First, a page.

League of Denial and the Sixth Commandment: Can Reformed Christians Watch, Play, or Otherwise Enjoy Football?

Thou shalt not kill.
Exodus 20:13; Deuteronomy 5:17

Man is such a paradox. He sins and is lawless. Yet he is a legalist at heart. Show me where “it is written!” If I have done what is written, well. If it is not written, I am free. Jesus addresses this tendency in the Sermon on the Mount with his repeated contrasts of “You have heard that it was said…but I say unto you.”

Reformed catechisms and theologians have been careful to expound the Ten Commandments with this sinful proclivity in view. The sixth commandment, as do all the others, says much more than the four English words say. Question 69 of the Westminster Shorter Catechism asks, “What is forbidden in the sixth commandment?” Answer: “The sixth commandment forbiddeth the taking away of our own life, or the life of our neighbor unjustly, or whatsoever tendeth thereunto.” The last three words are where battles could be fought: what exactly qualifies as “tending toward” death? Again, because we are legalists, we want to know exactly how dangerous something has to be before it is considered something “tending” toward death.”

As might be expected, question and answer 136 of the Westminster Larger Catechism gives a fuller answer:

Q. 136. What are the sins forbidden in the sixth commandment?
A. The sins forbidden in the sixth commandment are, all taking away the life of ourselves, or of others, except in case of public justice, lawful war, or necessary defense; the neglecting or withdrawing the lawful and necessary means of preservation of life; sinful anger, hatred, envy, desire of revenge; all excessive passions, distracting cares; immoderate use of meat, drink, labor, and recreations; provoking words, oppression, quarreling, striking, wounding, and whatsoever else tends to the destruction of the life of any.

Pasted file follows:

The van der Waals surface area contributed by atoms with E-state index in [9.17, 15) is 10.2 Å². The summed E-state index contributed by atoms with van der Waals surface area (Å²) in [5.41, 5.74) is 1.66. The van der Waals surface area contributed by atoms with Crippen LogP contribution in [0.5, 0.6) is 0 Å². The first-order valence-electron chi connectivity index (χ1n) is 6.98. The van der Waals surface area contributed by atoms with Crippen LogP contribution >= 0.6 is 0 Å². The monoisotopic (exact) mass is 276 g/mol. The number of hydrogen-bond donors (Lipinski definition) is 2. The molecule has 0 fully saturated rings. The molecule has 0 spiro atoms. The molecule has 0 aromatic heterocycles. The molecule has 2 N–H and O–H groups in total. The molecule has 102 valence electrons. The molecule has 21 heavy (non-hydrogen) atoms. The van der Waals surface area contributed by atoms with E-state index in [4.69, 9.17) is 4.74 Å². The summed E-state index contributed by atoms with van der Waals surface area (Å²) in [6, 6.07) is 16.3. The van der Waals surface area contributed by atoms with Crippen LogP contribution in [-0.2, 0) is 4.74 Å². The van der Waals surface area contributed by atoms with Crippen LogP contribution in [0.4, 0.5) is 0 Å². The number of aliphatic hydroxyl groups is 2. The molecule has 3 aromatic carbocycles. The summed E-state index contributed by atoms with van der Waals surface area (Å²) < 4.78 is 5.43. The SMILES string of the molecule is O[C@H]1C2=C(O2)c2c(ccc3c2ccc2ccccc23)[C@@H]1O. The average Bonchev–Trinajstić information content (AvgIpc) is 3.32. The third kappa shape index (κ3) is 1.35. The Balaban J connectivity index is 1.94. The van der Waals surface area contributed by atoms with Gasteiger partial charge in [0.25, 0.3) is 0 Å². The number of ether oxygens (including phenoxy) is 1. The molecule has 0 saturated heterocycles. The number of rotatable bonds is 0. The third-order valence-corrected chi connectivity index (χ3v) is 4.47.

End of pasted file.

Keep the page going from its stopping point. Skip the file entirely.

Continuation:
According to the Westminster, the command forbidding murder also forbids any kind of physical harm that justice does not demand (i.e. parents are still required to discipline their children and civil authority is still required to punish evil).

Questions 105 through 107 of the Heidelberg Catechism are in substantial agreement with this:

105 Q. What is God’s will for you in the sixth commandment?
A. I am not to belittle, insult, hate, or kill my neighbor; not by my thoughts, my words, my look or gesture, and certainly not by actual deeds; and I am not to be party to this in others;  rather, I am to put away all desire for revenge.  I am not to harm or recklessly endanger myself either.  Prevention of murder is also why government is armed with the sword.

106 Q. Does this commandment refer only to killing?
A. By forbidding murder God teaches us that he hates the root of murder: envy, hatred, anger, vindictiveness.  In God’s sight all such are murder.

107 Q. Is it enough then that we do not kill our neighbor in any such way?
A. No. By condemning envy, hatred, and anger God tells us to love our neighbors as ourselves,  to be patient, peace-loving, gentle, merciful, and friendly to them,  to protect them from harm as much as we can, and to do good even to our enemies.

Reformed theologians echo the thought.

Predating both of the Catechisms above, Luther summarized man’s duty toward this commandments as: We should fear and love God so that we do not hurt or harm our neighbor in his body, but help and support him in every physical need.

When John Calvin turns his attention to explain this commandment in his Institutes of Christian Religion, he writes, “The purpose of this commandment is: the Lord has bound mankind together by a certain unity; hence each man ought to concern himself with the safety of all. To sum up, then, all violence injury and any harmful thing at all that may injure our neighbor’s body are forbidden to us.” (2.8.39)

The Reformers- at least two of the greatest- and Reformed catechisms- at least the three most well-known- interpret the sixth commandment in a Christ-like manner. The command prohibiting murder also forbids all physical harm and enjoins the protection of life.

With this understanding of the sixth commandment, how can any confessing Reformed Christian play, watch, or otherwise enjoy the game of football? Whether you are a Presbyterian who uses Westminster; or a Reformed who uses Heidelberg; or claim the term Lutheran or Calvinist; you are not being faithful to what you say you believe if you are investing time in football.